Features, STARTUPS

Supercomputer on demand and supercloud for hire

A year ago Russian startup HPC Hub launched a new service, a supercomputer on demand, offering businesses a short term rent of Rosatom State Atomic Energy Corporation’s supercomputer with its all 1,600 kernels and 64 GB RAM. The idea turned to be beneficial for all. The owners of the expensive hardware could lease their underexploited capacities, the software developers could monetize a new product, the supercloud, while entrepreneurs, mainly medium businesses, got access to a unique IT infrastructure which would otherwise be fabulously expensive for them. This Russian service based on a simple shared economy idea in HPC (High Performance Computing), could be the first in the global market, but hesitancy of its investors did not let it take the lead. Still, HPC Hub is confident its leadership is still possible.

Credit: hpchub.net

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HPC Hub’s project emerged in 2013 as a research task set by a team of lecturers and graduates of Moscow Institute of Physics and Technology headed by Professor Andrei Nikolaev and Professor Denis Lunev. Vilgelm Bitner, former employee at IBM and Parllels and currently HPC Hub CEO, initiated shaping the professional backbone of the new company and designing the HPCaaS (High Performance Computing as a Service) alpha release. He also invited Eugene Protasenko to join the project. By then, Eugene Protasenko already had some financial and entrepreneurial experience, so the former banker was put in charge of raising investments and strategy development.

The first attempt to attract investments failed, as investors found the project of a supercloud service too sophisticated and the need for HPC market virtualization questionable. A year later, when it became evident the market is advancing in the very direction the project enthusiasts expected, first investments were raised. The funds invested by Dmitry Mikhailov, CEO at EG Capital Partners, in spring of 2015, were used to develop the core technology which was presented in the market in 2016.

HPC Hub was devising its strategy at the accelerator of the Internet Initiatives Development Fund (IIDF) and thus by late 2016 few basic assumptions were drafted. It took further six months to test the assumptions and to find first customers. In summer of 2017 HPC Hub raised a further round of investments from a group of investors, which was partially used to get a grant from Skolkovo Innovation Center. The grant was spent on finalization of some key components of the technology.

Currently, one basic platform is available for HPC Hub clients at the servers of Rosatom’s subsidiary in Sarov with capacity of over 35 teraflops. In the near future one more platform will be available at the servers of the Russian Space Systems.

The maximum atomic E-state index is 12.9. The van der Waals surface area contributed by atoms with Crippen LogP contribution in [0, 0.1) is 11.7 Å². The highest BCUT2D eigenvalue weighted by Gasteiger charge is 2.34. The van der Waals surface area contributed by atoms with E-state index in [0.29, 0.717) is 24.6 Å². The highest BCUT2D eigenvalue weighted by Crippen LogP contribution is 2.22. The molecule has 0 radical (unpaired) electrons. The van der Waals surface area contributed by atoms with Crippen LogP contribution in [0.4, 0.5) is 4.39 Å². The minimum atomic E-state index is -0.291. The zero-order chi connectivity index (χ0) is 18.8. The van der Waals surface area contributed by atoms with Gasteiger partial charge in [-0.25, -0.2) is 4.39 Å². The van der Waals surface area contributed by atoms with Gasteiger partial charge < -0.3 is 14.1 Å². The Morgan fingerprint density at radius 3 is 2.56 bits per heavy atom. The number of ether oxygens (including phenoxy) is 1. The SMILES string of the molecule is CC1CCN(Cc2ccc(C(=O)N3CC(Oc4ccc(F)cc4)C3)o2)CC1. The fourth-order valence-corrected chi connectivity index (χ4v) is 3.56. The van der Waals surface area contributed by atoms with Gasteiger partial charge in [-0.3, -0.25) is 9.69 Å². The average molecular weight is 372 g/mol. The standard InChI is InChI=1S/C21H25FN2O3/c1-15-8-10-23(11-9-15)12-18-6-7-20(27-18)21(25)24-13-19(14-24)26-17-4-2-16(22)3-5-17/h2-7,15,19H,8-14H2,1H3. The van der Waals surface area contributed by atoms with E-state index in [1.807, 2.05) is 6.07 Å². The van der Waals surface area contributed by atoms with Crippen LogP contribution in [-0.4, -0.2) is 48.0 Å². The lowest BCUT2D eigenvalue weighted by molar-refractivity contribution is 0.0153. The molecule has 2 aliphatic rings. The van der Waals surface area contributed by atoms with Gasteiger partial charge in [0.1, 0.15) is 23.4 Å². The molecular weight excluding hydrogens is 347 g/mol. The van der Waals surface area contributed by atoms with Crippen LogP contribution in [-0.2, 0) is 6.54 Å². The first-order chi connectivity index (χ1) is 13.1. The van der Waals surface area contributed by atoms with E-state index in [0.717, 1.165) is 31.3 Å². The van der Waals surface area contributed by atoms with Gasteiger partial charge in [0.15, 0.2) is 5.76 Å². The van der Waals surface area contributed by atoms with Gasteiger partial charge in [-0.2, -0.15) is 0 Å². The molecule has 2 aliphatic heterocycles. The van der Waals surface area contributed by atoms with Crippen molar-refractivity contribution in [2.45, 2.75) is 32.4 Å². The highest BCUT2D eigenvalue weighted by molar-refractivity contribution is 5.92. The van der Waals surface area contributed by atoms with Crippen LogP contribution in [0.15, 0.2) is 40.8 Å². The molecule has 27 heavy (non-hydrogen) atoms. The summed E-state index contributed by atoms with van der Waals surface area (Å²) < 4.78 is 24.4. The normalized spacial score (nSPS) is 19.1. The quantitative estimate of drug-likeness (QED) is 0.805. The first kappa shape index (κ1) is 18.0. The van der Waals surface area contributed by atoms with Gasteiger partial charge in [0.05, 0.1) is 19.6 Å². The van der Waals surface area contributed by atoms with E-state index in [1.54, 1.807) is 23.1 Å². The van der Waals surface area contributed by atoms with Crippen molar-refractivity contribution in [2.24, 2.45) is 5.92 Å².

In fact, we do not ensure full load for the Rosatom capacities. We will expand out supply as demand grows. The prospect sites are Russian Space Systems, Skolkovo Institute of Science and Technology and possibly Moscow Polytechnic University”, Eugene Protasenko says.

At the same time, the company is pursuing implementation of private cloud solutions and hybrid cloud solutions for major clients with infrastructure of their own.

Genome and seismic activity computations

Computation hypercapacities are required in knowledge intensive sectors. HPCaaS may be useful in field modeling, seismic data procession, bioinformatics or innovative medicines development.

Among HPC Hub’s initial clients were Soyuzneftegazservice and bioinformatics laboratory of the Scientific Research Institute of Physical-Chemical Medicine. Knomics (microbiome research company developing disease prevention, diagnostics, and therapies with the help of human microbes) which is part of Atlas Biomed Group, started using HPC Hub’s supercomputers cloud platform to advance its genetic tests research project. Earlier, when pursuing its project of intestinal metagenome research, Knomics successfully tested computation capacities and software while analyzing thousands of Russian biomaterial samples or over 10 TByte of data. On the basis of the data collected, the researchers put forward a hypothesis of dependence of the psychological state of a person on activities of bacteria in intestinal tract (the researchers believe that bacteria can have impact on the brain and thus cause mental depression or even autism). To ensure proper results of the research, HPC Hub’s specialists transferred a metagenome pipeline (metagenome data processing software set developed by Knomics researchers) to the cloud and accelerated its performance eight-fold.